You’d be astonished at how quickly radishes are ready to eat. They’re a great way to add spiciness to your meal without sacrificing the healthfulness of your lunch or dinner, and they pop up like crazy.
While they may be an acquired taste for some, they’re difficult to mess up for first time indoor gardeners. If you’re looking for test vegetables, radishes are an excellent way to do a trial run of your indoor growing conditions.
Scallions, sometimes known as green onions, are an excellent spice or garnish. Their flavor, similar to an onion, complements a variety of dishes.
Indoors, scallions can grow throughout the calendar year as long as they’re getting enough light. In two to three months, your scallions will be ready to harvest.
Try cutting them, and leaving one to two inches of scallion above the soil. This will allow the plant to sprout again.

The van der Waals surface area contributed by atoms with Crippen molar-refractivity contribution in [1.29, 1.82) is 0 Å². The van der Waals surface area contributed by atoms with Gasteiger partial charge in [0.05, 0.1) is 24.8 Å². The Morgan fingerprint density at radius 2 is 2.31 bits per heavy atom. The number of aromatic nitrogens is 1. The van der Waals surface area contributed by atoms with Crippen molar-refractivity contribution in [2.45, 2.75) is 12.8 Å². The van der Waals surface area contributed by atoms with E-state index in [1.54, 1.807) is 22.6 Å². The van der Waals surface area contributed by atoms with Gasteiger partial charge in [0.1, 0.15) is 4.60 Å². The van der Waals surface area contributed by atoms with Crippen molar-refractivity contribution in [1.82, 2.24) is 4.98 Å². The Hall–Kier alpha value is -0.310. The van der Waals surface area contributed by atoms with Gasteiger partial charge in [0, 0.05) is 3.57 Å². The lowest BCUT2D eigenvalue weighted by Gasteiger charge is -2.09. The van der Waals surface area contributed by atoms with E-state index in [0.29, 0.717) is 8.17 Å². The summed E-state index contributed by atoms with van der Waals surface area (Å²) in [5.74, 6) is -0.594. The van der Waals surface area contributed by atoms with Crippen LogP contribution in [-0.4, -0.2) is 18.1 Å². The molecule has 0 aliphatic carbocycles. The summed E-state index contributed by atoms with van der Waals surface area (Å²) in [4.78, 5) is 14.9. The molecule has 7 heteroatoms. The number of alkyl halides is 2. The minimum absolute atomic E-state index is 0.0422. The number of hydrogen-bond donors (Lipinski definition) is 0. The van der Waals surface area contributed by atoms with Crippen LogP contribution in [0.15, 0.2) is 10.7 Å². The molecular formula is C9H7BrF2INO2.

Ginger is often touted as a superfood, known to lend itself to a variety of health benefits.
Since it’s a simple root, it’s easy to grow at home. Growing a large amount of ginger once a year keeps things even simpler, as the root can be ground, dried, and used all year long.
Simply planting a chunk of rhizome with a sufficient amount of growth buds on it can yield a lot of ginger at any time of year.
While you can’t grow ginger outside in the winter, you can grow it indoors at any time.
So there you have it.
I hope this article gives you some insights into the easiest vegetables to grow indoors.
Keep in mind that in the end, it all depends on what you are ready to do, to successfully grow these yourself.
All you have to do now is get yourself the items you need, choose your favorite veggie and start growing.
If you follow the simple steps of doing so, you should do pretty good.